Dr. Who: The Daleks, Part 4

The Ambush

Ian in Dalek disguiseAt the end of Part 3, Ian became the first Doctor’s companion to hide inside a Dalek’s armor so that he, the Doctor, Susan, and Barbara can escape from their cell far underground in the Dalek city and make their way back to the surface without being stopped by the Daleks rolling around all over the place.

The foursome have a few close calls along the way, including an encounter with one Dalek who offers to help Dalek Ian escort the prisoners. It’s due to this conscientious Dalek making a report that the others catch on, and the Daleks attempt to keep the escapees from getting to the lift and going up to the surface–over 100 levels.  Now, finally, they’re all “Exterminate! Exterminate!” like proper Daleks. No more pretending to be nice and bringing people lunch on a tray.

Meanwhile, the Thals who received the Daleks message have arrived in the city to get the food they were promised and to settle some sort of peaceful agreement with their old enemies.

The Doctor et al see this group of Thals from a distance just as they return to the surface; they try to shout a warning, but are behind a thick window and too far away for the Thals to hear them. Actually, the Doctor doesn’t want to interfere–he says that matters between the Thals and Daleks are none of their business.

Ian, now out of his Dalek disguise, says that he’ll go try to stop the Thals before they walk into a trap, while the Doctor, Susan, and Barbara run back to the safety of the Tardis.

Zapped Thal

Ian does reach the Thals in time, but hides around a corner and watches while the Thals wait.

It’s only just before the Daleks charge in that he shouts “It’s a trap!”

That was helpful, Ian. The time to warn people is before the Daleks surround them.

There’s a battle. I noted back when Ian was zapped in the legs in Part 1 that when the Daleks shoot someone, their ray is shown as a photo-negative image of the person being shot. That would remain a constant re Dalek weaponry; in the newer series, we would also get a flash of the victim’s skeleton before they dropped, but the 1963/64 BBC special effects weren’t up to that kind of thing yet, and it would certainly have been considered too grisly and disturbing for the children watching the show. The Dalek “hand” glimpsed in the previous episode drew complaints.

Alydon’s brother, who was the Thal leader, is killed during the ambush. Ian retreats with Alydon and the other survivors.

Thal leader dead

Back at the Tardis, the Doctor, Barbara, and Susan have met up with the rest of the Thals and everybody’s friends. The Thals have been showing the Doctor some of their ancient records, including star maps that might help him figure out where they are in relation to Earth.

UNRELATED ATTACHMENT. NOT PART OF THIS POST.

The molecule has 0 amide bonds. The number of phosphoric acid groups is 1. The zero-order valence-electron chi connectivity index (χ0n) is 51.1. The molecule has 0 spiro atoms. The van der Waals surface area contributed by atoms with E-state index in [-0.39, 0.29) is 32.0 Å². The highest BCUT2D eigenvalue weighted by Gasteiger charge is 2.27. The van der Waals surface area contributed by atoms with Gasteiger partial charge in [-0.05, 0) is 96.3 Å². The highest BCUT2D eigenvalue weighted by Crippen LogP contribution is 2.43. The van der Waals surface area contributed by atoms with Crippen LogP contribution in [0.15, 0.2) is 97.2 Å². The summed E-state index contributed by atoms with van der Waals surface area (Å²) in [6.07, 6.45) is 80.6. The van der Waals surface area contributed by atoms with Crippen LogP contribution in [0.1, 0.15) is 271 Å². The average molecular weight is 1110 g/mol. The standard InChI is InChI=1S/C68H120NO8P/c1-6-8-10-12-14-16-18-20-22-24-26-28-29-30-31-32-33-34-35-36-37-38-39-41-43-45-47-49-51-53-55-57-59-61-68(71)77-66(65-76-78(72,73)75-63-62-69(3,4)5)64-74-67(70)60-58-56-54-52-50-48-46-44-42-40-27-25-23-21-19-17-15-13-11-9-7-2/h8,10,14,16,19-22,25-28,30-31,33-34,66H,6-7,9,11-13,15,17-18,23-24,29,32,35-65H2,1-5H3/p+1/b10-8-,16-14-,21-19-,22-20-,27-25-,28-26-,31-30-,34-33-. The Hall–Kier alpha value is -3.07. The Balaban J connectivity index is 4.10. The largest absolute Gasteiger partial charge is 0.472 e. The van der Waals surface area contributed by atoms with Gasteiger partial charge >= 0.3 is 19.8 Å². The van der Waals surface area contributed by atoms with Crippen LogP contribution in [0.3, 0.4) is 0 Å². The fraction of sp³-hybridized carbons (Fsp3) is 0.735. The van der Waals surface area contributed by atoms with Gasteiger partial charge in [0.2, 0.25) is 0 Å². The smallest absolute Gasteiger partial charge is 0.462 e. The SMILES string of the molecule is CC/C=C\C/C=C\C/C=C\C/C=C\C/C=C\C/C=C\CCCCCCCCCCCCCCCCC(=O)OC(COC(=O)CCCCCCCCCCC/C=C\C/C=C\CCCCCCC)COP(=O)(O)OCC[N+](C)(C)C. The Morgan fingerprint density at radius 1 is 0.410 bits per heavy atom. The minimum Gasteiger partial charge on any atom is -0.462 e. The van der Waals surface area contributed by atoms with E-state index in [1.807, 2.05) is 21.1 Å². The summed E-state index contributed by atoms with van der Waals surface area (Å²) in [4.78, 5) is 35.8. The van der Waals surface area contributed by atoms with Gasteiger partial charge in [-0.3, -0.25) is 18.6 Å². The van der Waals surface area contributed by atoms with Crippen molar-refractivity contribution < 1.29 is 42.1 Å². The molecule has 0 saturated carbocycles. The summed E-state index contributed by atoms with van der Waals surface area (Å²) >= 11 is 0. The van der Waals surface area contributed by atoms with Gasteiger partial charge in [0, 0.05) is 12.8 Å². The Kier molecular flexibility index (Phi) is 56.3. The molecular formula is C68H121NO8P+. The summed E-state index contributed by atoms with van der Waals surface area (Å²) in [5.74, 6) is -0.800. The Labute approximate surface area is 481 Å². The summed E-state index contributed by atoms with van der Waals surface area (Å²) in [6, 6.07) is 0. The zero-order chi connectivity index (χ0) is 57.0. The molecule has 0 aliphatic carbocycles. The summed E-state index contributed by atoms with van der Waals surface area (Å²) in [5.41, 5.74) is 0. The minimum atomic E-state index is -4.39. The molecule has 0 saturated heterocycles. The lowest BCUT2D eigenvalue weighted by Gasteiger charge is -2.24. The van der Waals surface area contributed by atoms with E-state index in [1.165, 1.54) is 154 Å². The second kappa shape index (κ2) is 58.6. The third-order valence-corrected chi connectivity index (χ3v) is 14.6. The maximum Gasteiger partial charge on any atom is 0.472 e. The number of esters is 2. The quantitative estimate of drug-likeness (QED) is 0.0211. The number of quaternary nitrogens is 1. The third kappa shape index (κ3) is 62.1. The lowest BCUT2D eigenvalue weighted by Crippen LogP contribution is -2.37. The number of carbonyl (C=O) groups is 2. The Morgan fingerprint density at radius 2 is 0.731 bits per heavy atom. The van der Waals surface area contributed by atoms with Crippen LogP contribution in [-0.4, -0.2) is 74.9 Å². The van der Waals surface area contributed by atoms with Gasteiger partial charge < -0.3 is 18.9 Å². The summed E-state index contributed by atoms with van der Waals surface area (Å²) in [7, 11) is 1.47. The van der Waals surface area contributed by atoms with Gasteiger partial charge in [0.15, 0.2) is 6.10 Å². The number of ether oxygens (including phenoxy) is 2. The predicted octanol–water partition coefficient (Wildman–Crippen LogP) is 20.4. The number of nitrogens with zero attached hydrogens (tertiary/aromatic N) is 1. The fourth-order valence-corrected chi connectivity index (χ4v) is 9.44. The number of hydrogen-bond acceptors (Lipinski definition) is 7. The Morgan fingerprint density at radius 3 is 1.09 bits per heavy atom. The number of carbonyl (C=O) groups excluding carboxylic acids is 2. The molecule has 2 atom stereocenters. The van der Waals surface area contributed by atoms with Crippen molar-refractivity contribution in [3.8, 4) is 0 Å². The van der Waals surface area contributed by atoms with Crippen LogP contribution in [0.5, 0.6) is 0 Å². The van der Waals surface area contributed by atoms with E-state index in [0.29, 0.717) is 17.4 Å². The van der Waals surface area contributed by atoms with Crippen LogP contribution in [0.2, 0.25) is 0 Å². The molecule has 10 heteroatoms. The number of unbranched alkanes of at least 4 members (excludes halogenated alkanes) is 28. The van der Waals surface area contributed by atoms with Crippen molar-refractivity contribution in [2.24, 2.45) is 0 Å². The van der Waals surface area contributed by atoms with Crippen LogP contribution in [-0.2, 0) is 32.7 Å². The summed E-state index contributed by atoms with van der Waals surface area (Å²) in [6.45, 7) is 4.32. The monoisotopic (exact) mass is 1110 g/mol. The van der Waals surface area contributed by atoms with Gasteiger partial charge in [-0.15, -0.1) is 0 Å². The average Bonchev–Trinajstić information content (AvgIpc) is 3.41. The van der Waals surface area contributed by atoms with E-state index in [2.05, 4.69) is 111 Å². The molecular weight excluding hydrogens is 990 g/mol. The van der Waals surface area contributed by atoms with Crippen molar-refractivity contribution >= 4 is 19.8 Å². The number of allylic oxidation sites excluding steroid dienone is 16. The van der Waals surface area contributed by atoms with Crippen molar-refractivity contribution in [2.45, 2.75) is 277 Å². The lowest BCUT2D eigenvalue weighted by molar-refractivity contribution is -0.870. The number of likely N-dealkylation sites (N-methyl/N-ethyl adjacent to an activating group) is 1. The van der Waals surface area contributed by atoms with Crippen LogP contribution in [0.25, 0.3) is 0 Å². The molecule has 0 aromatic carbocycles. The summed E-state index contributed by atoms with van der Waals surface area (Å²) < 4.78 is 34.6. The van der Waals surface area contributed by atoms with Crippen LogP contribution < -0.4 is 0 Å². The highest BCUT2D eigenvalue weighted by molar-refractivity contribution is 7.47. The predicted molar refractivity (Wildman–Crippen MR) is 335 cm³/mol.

Among the historical documents is a drawing a Thal warrior dressed for battle, showing what these people used to be like before their wars led them to make the planet nearly uninhabitable. The Doctor offers the improbable idea that the Thals mutated out of humanoid form, and back again, in 500 years.

There’s also an old drawing of Dalek pre-mutation, but we don’t get a look at that. (I know from Genesis of the Daleks that they were once humanoid as well and tended to dress like Nazis. In Genesis, we also learn that it was the Thals who first launched their bombs… although Davros was eager for them to do so so he could send over his very first Dalek mutations in retaliation. But that story aired nearly 10 years later )

Thal soldier

The storyline could end here, with the Doctor and his companions at the Tardis. The Thals know that they can’t trust the Daleks and may have to resume their old warrior ways to survive. In fact, the Doctor is ready to go, and “leave well alone” on Skaro.

But it’s just then that Ian realizes that the Daleks took the fluid link from him when they were captured. They’re not going anywhere without that crucial component of the Tardis… except back to the Dalek city to retrieve it.

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Author: Kathryn L Ramage

Kathryn L. Ramage has a B.A. and M.A. in English lit and has been writing for as long as she can remember. She lives in Maryland with three calico cats named after the Brontë sisters. In addition to being the author of numerous short stories, reviews, essays, and period mystery novellas, she is also the author of a series of fantasy novels set in a dukedom called the Northlands on an alternate Earth whose history has diverged from ours somewhere during the medieval period.